Wuhan virus out­break trig­gers in­evitable small-biotech ral­ly

Every few years, a pub­lic health cri­sis (think Ebo­la, Zi­ka) spurred by a rogue pathogen trig­gers a small-biotech ral­ly, as drug­mak­ers emerge from the wood­work with am­bi­tious plans to treat the mount­ing out­break. In most cas­es, that en­thu­si­asm nev­er quite de­liv­ers.

Things are no dif­fer­ent, as the coro­n­avirus out­break in Wuhan, Chi­na takes hold. There have been close to 300 con­firmed hu­man in­fec­tions in Chi­na, and at least four deaths. Coro­n­avirus­es are a large fam­i­ly of virus­es, which in­clude MERS and SARS. On Tues­day, the CDC re­port­ed the virus was de­tect­ed in a US trav­el­er re­turn­ing from Wuhan.

Shares of Mary­land-based vac­cine de­vel­op­er, No­vavax, which has seen a steady stream of set­backs with its RSV vac­cine and is cur­rent­ly in late-stage de­vel­op­ment with a flu vac­cine, saw its shares $NVAX cat­a­pult on Tues­day — clos­ing up more than 71% at $9.82. The com­pa­ny’s tech­nol­o­gy has al­so been used to de­vel­op ex­per­i­men­tal vac­cines for MERS and SARS.

In an email to End­points News on Wednes­day, the com­pa­ny said it ex­pects to de­vel­op a vac­cine can­di­date from the ge­net­ic se­quence of the Wuhan coro­n­avirus. The stock was down near­ly 16% at $8.25 on Wednes­day morn­ing, af­ter the drug­mak­er al­so dis­closed plans to sell $100 mil­lion worth of shares in a pub­lic of­fer­ing af­ter the mar­ket closed on Tues­day.

Mean­while, mR­NA-fo­cused Mod­er­na al­so un­veiled its plans on Wednes­day. The com­pa­ny is­sued a state­ment say­ing it is work­ing with NIH’s vac­cine re­search cen­ter on a po­ten­tial vac­cine re­sponse to the cur­rent pub­lic health emer­gency. Shares of the Cam­bridge, Mass­a­chu­sets-based de­vel­op­er $MR­NA — which pulled off a his­toric $604 mil­lion IPO in late 2018 — were up near­ly 9% at 22.80.

“Mar­kets tend to bot­tom with the peak in new cas­es and news flow,” JP Mor­gan an­a­lysts said, as cit­ed by Mar­ket­Watch. “A pos­i­tive bias is ap­pro­pri­ate on phar­ma stocks broad­ly and mak­ers of di­ag­nos­tic kits and pro­tec­tive equip­ment (like gloves).”

An­tho­ny Fau­ci NI­AID

Ther­a­peu­tics will like­ly make the cut be­fore vac­cines do, An­tho­ny Fau­ci, di­rec­tor of NIH’s Na­tion­al In­sti­tute of Al­ler­gy and In­fec­tious Dis­eases (NI­AID), sug­gest­ed in an in­ter­view with Bio­Cen­tu­ry.

The agency plans to in­ves­ti­gate the ef­fi­ca­cy of ex­ist­ing an­tivi­rals and mon­o­clon­al an­ti­bod­ies, as well as de­vel­op a ther­a­py us­ing an­ti­bod­ies de­rived from blood drawn from a pa­tient di­ag­nosed in the state of Wash­ing­ton (the trav­el­er) to fight the Chi­na coro­n­avirus strain, he said in the re­port.

Oth­er biotech stocks al­so rose as new coro­n­avirus cas­es came to light.

Shares of a de­vel­op­er of nano-med­i­cines for vi­ral in­fec­tions, NanoVi­ri­cides, jumped more than 150% on Tues­day, but the shares $NNVC pared gains on Wednes­day, falling more than 52% to $4.07. Aethlon Med­ical $AEMD, a de­vice mak­er de­vel­op­ing a he­mo­p­u­ri­fi­er to com­bat vi­ral dis­eases, jumped more than 15% to $2.6. Shares of In­ovio Phar­ma­ceu­ti­cals $INO — which is work­ing on a MERS vac­cine — al­so ticked high­er on Tues­day, al­though the stock was in the red on Wednes­day. BioCryst Phar­ma­ceu­ti­cals, which is de­vel­op­ing a yel­low fever and Mar­burg virus drug that has shown ear­ly promise in coro­n­avirus­es, al­so saw its shares $BCRX rise about 5.5% to $3.09 on Wednes­day.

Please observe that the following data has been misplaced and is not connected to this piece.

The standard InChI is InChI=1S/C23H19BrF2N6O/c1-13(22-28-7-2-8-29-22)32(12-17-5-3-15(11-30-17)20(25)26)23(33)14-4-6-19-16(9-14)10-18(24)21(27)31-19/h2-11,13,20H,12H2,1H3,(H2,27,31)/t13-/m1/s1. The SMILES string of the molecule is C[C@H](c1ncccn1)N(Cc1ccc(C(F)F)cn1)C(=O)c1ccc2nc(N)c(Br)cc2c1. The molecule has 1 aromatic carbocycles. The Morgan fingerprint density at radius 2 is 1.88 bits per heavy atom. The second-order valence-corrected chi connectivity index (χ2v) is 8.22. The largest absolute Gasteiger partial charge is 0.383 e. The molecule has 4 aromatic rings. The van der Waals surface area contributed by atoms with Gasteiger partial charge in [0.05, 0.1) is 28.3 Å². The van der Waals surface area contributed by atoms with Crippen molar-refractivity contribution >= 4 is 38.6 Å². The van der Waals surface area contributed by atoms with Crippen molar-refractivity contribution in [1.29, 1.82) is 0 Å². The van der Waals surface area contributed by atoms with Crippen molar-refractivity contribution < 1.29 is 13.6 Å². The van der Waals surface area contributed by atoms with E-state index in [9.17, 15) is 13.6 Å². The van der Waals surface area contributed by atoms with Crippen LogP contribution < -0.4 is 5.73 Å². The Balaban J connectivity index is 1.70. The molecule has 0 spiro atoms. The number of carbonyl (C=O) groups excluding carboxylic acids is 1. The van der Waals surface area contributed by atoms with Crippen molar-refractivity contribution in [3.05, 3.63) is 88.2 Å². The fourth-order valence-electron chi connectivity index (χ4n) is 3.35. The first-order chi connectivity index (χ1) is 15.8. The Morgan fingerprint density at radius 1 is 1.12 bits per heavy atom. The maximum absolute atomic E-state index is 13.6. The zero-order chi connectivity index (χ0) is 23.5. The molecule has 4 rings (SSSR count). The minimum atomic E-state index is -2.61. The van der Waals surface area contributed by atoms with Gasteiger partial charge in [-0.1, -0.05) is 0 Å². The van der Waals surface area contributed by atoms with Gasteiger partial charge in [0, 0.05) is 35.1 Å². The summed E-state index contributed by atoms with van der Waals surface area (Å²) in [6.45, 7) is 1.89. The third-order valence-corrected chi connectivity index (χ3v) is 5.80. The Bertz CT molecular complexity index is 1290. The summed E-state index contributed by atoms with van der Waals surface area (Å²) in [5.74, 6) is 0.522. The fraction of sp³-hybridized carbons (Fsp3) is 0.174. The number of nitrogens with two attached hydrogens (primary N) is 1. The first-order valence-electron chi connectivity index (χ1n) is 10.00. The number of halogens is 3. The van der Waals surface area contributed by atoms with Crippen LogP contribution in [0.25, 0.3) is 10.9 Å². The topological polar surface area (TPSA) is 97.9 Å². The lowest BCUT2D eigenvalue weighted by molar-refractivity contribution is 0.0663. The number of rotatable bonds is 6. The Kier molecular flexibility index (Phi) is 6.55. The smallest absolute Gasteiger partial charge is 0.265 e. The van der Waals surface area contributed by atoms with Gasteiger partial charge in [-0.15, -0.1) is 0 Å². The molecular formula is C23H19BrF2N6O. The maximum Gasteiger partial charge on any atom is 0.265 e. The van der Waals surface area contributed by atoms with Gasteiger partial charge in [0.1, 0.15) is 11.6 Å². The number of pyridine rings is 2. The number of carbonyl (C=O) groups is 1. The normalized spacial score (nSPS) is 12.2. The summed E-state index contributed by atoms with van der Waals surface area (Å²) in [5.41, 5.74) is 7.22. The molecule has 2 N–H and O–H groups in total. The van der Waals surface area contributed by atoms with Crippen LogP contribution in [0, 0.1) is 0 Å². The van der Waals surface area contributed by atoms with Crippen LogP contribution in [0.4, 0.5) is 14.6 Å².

Max­im Ja­cobs, man­ag­ing ed­i­tor of in­vest­ment re­search firm Edi­son, sug­gest­ed the out­cry over coro­n­avirus­es was mis­placed.

Source: Twit­ter, 2020

Click on the im­age to see the full-sized ver­sion

Coro­n­avirus­es typ­i­cal­ly cir­cu­late among an­i­mals, such as camels, cats, and bats. Rarely, there is an­i­mal-to-per­son trans­mis­sion, as is sus­pect­ed in the Wuhan out­break. Many pa­tients af­flict­ed in Chi­na were linked to a large seafood and an­i­mal mar­ket, al­though there are cas­es where pa­tients were not ex­posed to the mar­ket at all, which sug­gests there is “lim­it­ed per­son-to-per­son spread…though it’s un­clear how eas­i­ly or sus­tain­ably this virus is spread­ing be­tween peo­ple,” the CDC said.

Tal Zaks, Moderna CMO (Moderna via YouTube)

UP­DAT­ED: NI­AID and Mod­er­na spell out a 'ro­bust' im­mune re­sponse in PhI coro­n­avirus vac­cine test — but big ques­tions re­main to be an­swered

The NIAID and Moderna have spelled out positive Phase I safety and efficacy data for their Covid-19 vaccine mRNA-1273 — highlighting the first full, clear sketch of evidence that back-to-back jabs at the dose selected for Phase III routinely produced a swarm of antibodies to the virus that exceeded levels seen in convalescent patients — typically in multiples indicating a protective response.

Moderna execs say plainly that this first stage of research produced exactly the kind of efficacy they hoped to see in humans, with a manageable safety profile.

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Trans­port Sim­u­la­tion Test­ing for Your Ther­a­py is the Best Way to As­sure FDA Ex­pe­dit­ed Pro­gram Ap­proval

Modality Solutions is an ISO:9001-registered biopharmaceutical cold chain engineering firm with unique transport simulation capabilities that support accelerated regulatory approval for biologics and advanced therapeutic medicinal products (ATMP). Our expertise combines traditional validation engineering approaches with regulatory knowledge into a methodology tailored for the life sciences industry. We provide insight and execution for the challenges faced in your cold chain logistics network.

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Who are the women blaz­ing trails in bio­phar­ma R&D and lead­ing the fight against Covid-19? Nom­i­nate them for End­points' spe­cial re­port